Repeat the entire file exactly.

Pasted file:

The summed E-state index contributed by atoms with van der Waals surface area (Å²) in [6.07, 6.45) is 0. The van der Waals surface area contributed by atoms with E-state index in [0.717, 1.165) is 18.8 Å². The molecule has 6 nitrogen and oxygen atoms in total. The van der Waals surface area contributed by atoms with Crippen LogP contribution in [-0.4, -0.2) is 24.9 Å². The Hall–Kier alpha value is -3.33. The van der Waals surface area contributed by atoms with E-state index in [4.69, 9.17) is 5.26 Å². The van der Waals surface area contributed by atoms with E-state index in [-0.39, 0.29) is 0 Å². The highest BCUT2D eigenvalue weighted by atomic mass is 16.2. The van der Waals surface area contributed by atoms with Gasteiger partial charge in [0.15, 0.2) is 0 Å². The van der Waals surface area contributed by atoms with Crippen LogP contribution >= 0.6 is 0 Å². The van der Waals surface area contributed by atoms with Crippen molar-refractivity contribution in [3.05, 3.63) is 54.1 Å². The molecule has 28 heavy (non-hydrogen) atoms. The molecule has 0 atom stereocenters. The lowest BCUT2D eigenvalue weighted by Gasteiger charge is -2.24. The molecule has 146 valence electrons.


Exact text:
The summed E-state index contributed by atoms with van der Waals surface area (Å²) in [6.07, 6.45) is 0. The van der Waals surface area contributed by atoms with E-state index in [0.717, 1.165) is 18.8 Å². The molecule has 6 nitrogen and oxygen atoms in total. The van der Waals surface area contributed by atoms with Crippen LogP contribution in [-0.4, -0.2) is 24.9 Å². The Hall–Kier alpha value is -3.33. The van der Waals surface area contributed by atoms with E-state index in [4.69, 9.17) is 5.26 Å². The van der Waals surface area contributed by atoms with E-state index in [-0.39, 0.29) is 0 Å². The highest BCUT2D eigenvalue weighted by atomic mass is 16.2. The van der Waals surface area contributed by atoms with Gasteiger partial charge in [0.15, 0.2) is 0 Å². The van der Waals surface area contributed by atoms with Crippen LogP contribution >= 0.6 is 0 Å². The van der Waals surface area contributed by atoms with Crippen molar-refractivity contribution in [3.05, 3.63) is 54.1 Å². The molecule has 28 heavy (non-hydrogen) atoms. The molecule has 0 atom stereocenters. The lowest BCUT2D eigenvalue weighted by Gasteiger charge is -2.24. The molecule has 146 valence electrons.